Franken, Durenberger take partisan jabs in call for bipartisan health care bill
In a commentary published in the Star Tribune, former Sen. Dave Durenberger and Sen. Al Franken urge Congress to pass a bipartisan health care bill sponsored by Sens. Lamar Alexander and Patty Murray.
It’s hard to take their call for bipartisanship seriously when they themselves level unfair partisan jabs at Republicans and President Trump.
Instead of discussing partisanship from both sides, they lay blame only on Republicans who,”ever since the passage of the Affordable Care Act, … refuse to work with Democrats to improve the law, building on its successes and amending its flaws, insisting instead that its protections be repealed in their entirety.”
They neglect to mention how Obamacare was rammed through Congress along party lines back in 2010. As result of that partisan process, a very flawed law is wreaking havoc on state health insurance markets. Rates have doubled since 2013 and insurers are fleeing the market. Over 50 percent of American counties only have one insurance carrier for 2018.
Their charge that Republicans just want to repeal the law’s protections is also completely unfair. Republicans aren’t just demanding to repeal the Affordable Care Act. They’re also demanding to replace it with new provisions that empower states to stabilize health insurance markets while at the same time protecting people in sensible ways that don’t undermine the health care system for everyone as Obamacare is doing right now.
Then Durenberger and Franken have the insolence to claim that Republicans “actually tried to sabotage [Obamacare’s] implementation and prevent it from working the way it was intended.”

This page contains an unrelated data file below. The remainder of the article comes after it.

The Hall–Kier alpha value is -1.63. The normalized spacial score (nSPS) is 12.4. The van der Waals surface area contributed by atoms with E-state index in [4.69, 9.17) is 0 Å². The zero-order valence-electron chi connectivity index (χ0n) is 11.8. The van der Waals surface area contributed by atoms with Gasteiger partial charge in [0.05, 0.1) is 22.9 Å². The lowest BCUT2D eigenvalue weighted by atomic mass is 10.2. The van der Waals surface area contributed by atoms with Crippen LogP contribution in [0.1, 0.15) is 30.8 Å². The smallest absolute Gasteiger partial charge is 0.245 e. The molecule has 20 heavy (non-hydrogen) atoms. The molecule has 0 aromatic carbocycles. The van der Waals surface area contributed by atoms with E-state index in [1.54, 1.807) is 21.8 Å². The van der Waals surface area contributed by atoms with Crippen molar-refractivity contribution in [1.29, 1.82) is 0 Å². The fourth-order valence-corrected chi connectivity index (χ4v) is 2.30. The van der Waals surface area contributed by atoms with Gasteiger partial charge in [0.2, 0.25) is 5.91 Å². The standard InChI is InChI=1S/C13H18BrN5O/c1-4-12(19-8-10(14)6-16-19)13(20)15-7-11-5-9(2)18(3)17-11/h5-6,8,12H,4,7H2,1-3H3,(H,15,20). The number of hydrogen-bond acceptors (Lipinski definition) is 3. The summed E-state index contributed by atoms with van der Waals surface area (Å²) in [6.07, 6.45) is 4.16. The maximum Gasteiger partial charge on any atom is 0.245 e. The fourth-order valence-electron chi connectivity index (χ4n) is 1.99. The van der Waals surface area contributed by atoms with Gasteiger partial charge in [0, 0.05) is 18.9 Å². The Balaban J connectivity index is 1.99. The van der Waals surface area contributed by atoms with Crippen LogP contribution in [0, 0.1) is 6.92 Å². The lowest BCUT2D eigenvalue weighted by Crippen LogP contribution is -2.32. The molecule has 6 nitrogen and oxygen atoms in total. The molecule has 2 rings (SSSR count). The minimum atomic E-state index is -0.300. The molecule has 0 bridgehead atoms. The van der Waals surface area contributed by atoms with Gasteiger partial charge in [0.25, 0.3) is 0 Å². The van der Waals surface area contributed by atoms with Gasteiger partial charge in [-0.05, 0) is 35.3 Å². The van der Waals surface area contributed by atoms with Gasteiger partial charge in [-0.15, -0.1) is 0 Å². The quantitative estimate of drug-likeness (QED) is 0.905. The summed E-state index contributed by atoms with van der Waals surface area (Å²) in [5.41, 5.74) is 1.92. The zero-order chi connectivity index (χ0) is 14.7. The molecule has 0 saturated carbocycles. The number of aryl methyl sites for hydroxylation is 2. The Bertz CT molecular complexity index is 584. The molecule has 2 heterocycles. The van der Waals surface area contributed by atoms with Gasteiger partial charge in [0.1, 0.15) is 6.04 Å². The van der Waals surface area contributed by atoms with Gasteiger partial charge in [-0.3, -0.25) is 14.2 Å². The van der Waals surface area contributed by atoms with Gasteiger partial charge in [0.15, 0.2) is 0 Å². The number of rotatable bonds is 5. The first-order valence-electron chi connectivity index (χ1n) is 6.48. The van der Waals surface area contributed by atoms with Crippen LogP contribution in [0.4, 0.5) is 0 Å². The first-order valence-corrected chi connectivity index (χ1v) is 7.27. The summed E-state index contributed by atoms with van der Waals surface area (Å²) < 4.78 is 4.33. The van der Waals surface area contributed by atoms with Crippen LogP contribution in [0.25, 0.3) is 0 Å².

For evidence, they cite President Trump’s decision to stop making cost-sharing reduction (CSR) payments to insurers that help reduce out-of-pocket costs for low-income people. The Alexander-Murray bill would revive these payments.
Stopping CSR payments has nothing to do with sabotaging Obamacare. It has everything to do with upholding the Rule of Law.
Last year a federal judge ruled that the CSR payments President Obama authorized violated the Constitution because Congress never made an appropriation.
After weighing the legality of the CSR payments and concluding the federal judge ruled correctly, Trump had no other option but to end the payments. Congress holds the purse strings, not the President.
And just days ago, in response to legal action taken by states to force the Trump Administration to resume making the CSR payments, an Obama-appointed federal judge denied the states’ demand and concluded the “Administration has the stronger legal position.”
In fact, as Politico reports, “The ruling’s language suggested the case may have been brought more for political reasons than legal merit.”
Likewise, the manner in which Durenberger and Franken penned their commentary suggests it was written more for political, partisan reasons.